Animal House (John Landis, 1978)
At a 1962 College, Dean Vernon Wormer is determined to expel the entire Delta Tau Chi Fraternity, but those troublemakers have other plans for him.
In my quest of watching every film on the list of the 1000 Greatest films of all time of the always pertinent folks at They Shoot Pictures Don’t They?, and my big interest in comedies it was about time that I watch John Landis’ Animal House. Starring the gone too young John Belushi, a very young Kevin Bacon, Donald Sutherland in a small role, and other lesser known actors like Tom Hulce, Stephen Furst, Karen Allen, and many others.
Written by Harold Ramis, Douglas Kenney, and Chris Miller Animal House sets the standard of everything a College party comedy would have. It gave multiple follow-ups and rarely better and often worse teenage comedies involving drinking, sex, partying, etc. From Porky’s to American Pie, every College comedy must give credit to Animal House. Many comments on the film criticize the lack of laughs and the unoriginality of the whole thing. One must remember that it has been so many times replicated and every joke has been reused so much that they are practically worn out.
The story is quite simple and the situations are built up leading to jokes and moments. Set in 1962, the film doesn't has a vibe of being in the past and this is probably a quality. It is also set in fraternities, something I did not experienced in my College or University years but I could relate to some behaviors of my time at the College. It is sad that for a first time viewer in 2012 many scenes seem to felt flat. While other moments were probably very funny at the time they are so predictable because Landis and his comedies have forged the comedy of today and as viewers we can see where they are going.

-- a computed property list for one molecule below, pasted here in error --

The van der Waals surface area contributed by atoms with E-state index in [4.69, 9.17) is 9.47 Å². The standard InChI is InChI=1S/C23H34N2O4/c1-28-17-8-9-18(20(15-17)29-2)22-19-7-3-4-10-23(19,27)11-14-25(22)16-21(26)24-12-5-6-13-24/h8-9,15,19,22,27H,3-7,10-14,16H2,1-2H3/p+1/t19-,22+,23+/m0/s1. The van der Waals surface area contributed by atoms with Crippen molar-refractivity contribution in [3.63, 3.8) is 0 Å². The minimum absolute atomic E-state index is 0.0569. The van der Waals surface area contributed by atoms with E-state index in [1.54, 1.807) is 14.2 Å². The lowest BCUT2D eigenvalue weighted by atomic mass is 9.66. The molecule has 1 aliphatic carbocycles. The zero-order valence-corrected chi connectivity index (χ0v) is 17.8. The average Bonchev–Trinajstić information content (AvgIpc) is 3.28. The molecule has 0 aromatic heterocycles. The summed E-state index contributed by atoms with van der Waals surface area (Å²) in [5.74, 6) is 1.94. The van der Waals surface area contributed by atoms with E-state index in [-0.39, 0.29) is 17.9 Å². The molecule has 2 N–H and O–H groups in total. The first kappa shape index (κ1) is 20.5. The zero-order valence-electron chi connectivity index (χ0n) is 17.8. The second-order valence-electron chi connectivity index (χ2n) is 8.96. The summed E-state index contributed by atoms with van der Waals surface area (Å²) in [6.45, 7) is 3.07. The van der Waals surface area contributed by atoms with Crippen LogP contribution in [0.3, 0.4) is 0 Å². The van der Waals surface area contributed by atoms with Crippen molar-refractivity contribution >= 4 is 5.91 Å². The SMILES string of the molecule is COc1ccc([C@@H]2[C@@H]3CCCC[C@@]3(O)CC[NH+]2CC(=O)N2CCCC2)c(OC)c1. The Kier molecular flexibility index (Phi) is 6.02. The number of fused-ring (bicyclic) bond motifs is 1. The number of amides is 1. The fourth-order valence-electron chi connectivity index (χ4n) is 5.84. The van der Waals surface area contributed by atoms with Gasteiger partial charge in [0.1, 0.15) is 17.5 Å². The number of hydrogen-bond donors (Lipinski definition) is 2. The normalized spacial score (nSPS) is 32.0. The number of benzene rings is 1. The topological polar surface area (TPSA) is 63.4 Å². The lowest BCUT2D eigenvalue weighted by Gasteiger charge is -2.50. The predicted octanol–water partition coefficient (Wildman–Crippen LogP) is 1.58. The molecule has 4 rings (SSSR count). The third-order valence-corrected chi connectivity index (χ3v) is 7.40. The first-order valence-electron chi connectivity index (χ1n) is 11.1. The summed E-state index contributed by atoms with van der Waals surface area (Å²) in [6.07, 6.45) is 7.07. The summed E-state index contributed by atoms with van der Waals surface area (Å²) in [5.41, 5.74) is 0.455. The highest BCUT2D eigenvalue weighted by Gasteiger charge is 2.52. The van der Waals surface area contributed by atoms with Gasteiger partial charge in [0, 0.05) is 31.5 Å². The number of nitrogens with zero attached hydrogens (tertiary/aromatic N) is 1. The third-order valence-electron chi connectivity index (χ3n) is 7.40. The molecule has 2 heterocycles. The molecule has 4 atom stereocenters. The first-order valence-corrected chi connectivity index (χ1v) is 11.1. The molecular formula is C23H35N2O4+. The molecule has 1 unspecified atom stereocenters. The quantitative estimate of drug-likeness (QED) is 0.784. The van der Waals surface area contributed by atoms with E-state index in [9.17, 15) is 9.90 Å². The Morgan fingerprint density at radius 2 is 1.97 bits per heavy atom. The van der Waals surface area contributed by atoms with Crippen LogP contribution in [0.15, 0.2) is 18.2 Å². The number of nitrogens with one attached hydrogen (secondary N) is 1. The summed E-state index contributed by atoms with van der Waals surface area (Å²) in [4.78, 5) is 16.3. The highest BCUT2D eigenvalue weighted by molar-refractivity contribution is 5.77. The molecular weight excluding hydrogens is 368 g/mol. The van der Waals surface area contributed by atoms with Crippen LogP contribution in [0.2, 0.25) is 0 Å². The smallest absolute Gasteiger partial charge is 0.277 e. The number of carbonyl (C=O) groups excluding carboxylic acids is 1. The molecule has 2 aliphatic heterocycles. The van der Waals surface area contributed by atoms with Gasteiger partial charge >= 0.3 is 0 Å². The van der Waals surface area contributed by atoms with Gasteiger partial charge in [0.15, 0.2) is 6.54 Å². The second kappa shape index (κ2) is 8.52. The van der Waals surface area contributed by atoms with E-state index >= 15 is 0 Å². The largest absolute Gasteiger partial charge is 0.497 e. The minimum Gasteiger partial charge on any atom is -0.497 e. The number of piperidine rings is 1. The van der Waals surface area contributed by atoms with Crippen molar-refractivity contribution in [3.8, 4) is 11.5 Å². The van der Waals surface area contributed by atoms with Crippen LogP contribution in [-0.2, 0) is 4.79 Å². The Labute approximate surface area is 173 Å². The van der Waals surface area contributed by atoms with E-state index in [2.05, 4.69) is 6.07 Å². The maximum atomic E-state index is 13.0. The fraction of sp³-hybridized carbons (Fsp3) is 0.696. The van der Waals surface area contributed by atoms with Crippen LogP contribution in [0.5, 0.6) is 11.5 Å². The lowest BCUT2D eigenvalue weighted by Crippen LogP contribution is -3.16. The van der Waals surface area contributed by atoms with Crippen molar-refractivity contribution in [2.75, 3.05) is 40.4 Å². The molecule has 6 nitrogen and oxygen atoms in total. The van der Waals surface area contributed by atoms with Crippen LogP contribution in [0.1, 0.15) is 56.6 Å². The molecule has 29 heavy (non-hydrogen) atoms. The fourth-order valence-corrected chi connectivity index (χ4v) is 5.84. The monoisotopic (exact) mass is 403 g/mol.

The best moment is the Otis Day show with the song Shout. It is during the biggest party of the movie and the moment almost make me got up in my living room and scream the lyrics out loud in front of my TV screen. It is also very interesting that Landis let the moment and keep the scene long without any other action than the music and the people singing together.
Animal House is one of the films listed on AFI’s 100 Laughs, and having only seen 46 of the 100 listed I’ve decided that I could sometime try to tackle and complete this list of classics. Since I am working on many lists, TSPDT 1000 Greatest films aforementioned and some titles are on both lists I could actually try to complete more than one tasks at a time. However, being on the 1000 GF list at number 683 I thought that the heritage of the movie might be the main reason why it is listed there. Because, I liked Animal House but I feel that it is a surprising entry when compared to Abbas Kiarostami’s The Wind Will Carry Us (#682) and Ernst Lubitsch’s Angel (#687) or Akira Kurosawa’s Red beard (#691). This movie is worth a look.